• Josephine
    The Different Colors of Roses
    1830, England

    "How in the world did you get hair that looks like blazing golden fire in one light and like the richest red rose in another?" My poet friend was asking as we had our afternoon tea on the veranda of his parents' estate.

    "How indeed," I muttered, muffling my words with my teacup as I lifted it to my mouth. The tea tasted unusually bitter, even with the best honey.

    "And how could one let such beauty get away? It would never cross my mind to abandon such a gorgeous creature. My artist soul would weep. If not for the broken love, for the beauty which got away."

    "Ah, and that is what makes you different, Andrew." Gently, I slid my cheek to my palm, resting my elbow daintily on the glass table top.

    He picked up on this subtle movement. "Shall I show you to the guest room? You must be so very tired. Perhaps a nap would be fitting?" He stood and extended his hand to me to help me up. Such a gentleman.

    "Of course. Thank you very much." I accepted, and off we went into the large house.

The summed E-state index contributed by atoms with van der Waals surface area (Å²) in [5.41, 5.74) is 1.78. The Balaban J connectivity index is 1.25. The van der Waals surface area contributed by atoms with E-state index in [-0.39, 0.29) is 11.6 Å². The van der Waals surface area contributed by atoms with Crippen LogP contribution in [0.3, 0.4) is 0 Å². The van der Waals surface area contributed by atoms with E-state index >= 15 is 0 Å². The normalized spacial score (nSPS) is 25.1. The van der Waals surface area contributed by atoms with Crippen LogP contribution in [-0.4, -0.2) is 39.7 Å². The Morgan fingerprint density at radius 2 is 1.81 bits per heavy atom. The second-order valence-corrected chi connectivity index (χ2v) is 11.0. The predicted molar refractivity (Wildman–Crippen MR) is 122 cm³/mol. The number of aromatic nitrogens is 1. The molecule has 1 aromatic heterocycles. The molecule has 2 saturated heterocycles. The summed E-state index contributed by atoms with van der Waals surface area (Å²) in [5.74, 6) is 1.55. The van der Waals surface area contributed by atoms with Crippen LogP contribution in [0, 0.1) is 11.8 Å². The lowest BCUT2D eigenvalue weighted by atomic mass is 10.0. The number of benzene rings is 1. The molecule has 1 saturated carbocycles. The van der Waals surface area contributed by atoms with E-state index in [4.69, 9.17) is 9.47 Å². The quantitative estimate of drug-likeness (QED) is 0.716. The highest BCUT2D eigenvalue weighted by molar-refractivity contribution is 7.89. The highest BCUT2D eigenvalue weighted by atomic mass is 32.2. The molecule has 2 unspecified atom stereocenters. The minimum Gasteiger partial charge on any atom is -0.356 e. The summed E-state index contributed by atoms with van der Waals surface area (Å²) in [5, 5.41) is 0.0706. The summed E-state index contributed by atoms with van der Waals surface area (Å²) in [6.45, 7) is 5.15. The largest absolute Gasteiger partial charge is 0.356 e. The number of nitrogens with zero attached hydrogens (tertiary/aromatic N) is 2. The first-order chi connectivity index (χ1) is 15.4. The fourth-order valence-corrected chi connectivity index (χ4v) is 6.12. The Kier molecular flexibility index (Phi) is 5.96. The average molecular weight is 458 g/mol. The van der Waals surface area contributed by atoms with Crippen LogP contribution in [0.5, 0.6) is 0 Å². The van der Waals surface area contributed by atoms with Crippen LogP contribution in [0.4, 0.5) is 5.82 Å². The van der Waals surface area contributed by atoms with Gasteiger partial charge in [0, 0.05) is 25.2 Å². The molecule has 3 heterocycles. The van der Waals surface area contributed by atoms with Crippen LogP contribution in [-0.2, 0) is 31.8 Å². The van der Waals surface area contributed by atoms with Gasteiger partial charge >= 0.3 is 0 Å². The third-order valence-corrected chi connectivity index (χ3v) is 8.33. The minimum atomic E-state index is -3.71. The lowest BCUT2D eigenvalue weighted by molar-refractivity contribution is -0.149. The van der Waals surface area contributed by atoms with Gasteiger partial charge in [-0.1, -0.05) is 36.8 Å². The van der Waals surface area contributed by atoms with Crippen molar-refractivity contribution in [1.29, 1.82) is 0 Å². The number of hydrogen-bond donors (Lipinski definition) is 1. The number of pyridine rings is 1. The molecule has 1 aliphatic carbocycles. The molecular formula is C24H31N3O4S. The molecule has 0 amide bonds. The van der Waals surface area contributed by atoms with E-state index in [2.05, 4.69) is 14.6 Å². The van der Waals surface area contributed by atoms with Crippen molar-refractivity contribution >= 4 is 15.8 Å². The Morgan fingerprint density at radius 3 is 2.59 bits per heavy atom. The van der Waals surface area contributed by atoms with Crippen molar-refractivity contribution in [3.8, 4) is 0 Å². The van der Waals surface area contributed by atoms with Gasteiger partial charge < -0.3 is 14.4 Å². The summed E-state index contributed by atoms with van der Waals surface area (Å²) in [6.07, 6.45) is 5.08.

In truth, it was a relief to be here. Knowing his prescence again was such a pleasure. Compared to the muck of the men I had been acquainted with for the last thirty years of my life, he was like a strange shimmering butterfly flying above all the rest. The odd gentleman smiling down at me while I was stuck in a bucket of scum. He somehow saw me there and made every effort to pull me out. I, a sad abandoned young one in the lowest rung of society, and he like a Prince in my eyes for he wore the most elaborate and rich clothing. But for some reason, this man saw me and lifted me up, paying for me to hone my skills as a singer, ultimately giving me the opportunity to rise up in the ranks of our strict society. For this I could never repay him. And I could also never disappoint him. It was as if I was on a high wire act, walking the fine balance between the two different types of respects, and he was spotting me. But my heart was at ease even in the most challenging of difficulty, for only his eyes did I care for. But it was all changed now. Things would never be the same, and how could I tell him? How could I tell him his Josephine was no longer his Josephine?